If cheaper goods and “every day low prices” are offered by the current and new Wal-Mart locations, the expansion of the chains comes at a time national consumer prices are the highest in the region. In the last 10 years, prices of goods and services in the nation’s 292-product “basic package” have risen 101.72 percent. Costa Rica’s accumulated inflation rate is by far the highest in the region during the last decade: 17 percent higher than Nicaragua’s and 74 percent higher than Panama’s (TT, Feb. 4).
Import fees drive the high cost of products in many national grocery chains. According to Fernández, Wal-Mart is able to offer lower prices because national suppliers provide a large percentage of the chain’s products.
“Wal-Mart benefits from a very large amount of national suppliers and we purchase products in bulk,” she said. “In our national economy, the amount of national suppliers that work with Wal-Mart allows us to offer lower prices. We buy in bulk nationally, which allows us to save. Those savings are translated into lower prices offered to clients.”
The Competition’s Response
While all national supermarket and retail chains in Costa Rica are aware of Wal-Mart’s expansion plans, most said they will not cater their development plans to compete with the giant chain.
“Obviously Wal-Mart is a giant player in the country and the region, but their expansion doesn’t change our strategy, which is offering a wide selection of products and high-quality variety of fresh products such as fruits and vegetables,” said Diego Alonso, vice president of AutoMercado, a large competitor. “We have created a niche with the type of products we are offer and the experience of shopping at an AutoMercado is completely different than when shopping at other national locations.”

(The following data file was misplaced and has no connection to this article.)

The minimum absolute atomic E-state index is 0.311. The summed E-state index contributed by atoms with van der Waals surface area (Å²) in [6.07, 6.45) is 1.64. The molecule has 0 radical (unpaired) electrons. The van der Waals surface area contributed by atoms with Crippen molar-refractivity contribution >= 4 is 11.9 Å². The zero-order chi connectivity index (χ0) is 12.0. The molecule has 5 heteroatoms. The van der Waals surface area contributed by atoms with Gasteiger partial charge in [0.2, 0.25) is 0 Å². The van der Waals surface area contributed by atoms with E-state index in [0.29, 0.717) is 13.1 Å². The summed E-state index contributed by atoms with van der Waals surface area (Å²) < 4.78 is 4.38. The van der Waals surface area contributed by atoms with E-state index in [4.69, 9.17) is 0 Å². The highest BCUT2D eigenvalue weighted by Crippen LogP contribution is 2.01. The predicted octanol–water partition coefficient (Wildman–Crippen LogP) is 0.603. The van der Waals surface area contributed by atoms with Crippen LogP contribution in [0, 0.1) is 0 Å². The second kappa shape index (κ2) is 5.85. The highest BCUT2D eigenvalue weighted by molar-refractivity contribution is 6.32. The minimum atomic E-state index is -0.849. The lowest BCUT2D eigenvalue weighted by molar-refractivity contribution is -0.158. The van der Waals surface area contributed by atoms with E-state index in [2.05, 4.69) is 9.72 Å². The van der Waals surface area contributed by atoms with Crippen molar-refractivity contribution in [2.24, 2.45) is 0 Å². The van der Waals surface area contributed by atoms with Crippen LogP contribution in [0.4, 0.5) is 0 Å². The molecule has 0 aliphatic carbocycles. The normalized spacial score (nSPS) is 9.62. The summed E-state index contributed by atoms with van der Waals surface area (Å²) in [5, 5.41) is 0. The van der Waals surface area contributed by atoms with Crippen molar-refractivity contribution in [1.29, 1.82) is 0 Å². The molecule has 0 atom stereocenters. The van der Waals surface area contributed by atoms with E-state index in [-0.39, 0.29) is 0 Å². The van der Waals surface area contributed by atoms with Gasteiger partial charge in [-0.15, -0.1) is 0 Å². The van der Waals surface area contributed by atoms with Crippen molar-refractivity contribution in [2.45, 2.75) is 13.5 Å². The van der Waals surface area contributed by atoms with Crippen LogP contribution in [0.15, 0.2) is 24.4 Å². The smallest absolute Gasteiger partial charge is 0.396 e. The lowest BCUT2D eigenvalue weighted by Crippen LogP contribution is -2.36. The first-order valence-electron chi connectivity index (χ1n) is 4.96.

Alonso said that AutoMercado also has plans to expand in the upcoming years. He said the chain hopes to add at least one more location per year during the next four to five years. AutoMercado currently has 14 national locations.
“We aren’t trying to be the biggest chain in the country,” Alonso said. “Our niche is quality products, good service, a large variety of products and a pleasant experience for the customer. Our goal is to focus on maintaining and improve that.”
Other national chains, such as PriceSmart, also mentioned that their growth focus was internal, and that they didn’t want to speculate about making strategic adjustments to counter Wal-Mart’s expansion.
When Wal-Mart Mexico announced they would acquire Wal-Mart Central America in late 2009, Doug McMillon, president and CEO of Wal-Mart International, said the move would “improve the level of cooperation in the area and offer better service to our clients in Latin America.”
The $378 million investment is the first move in the region since the acquisition. In the next few weeks, the unveiling of the Wal-Mart name on the former Hipermás sites will be the next one.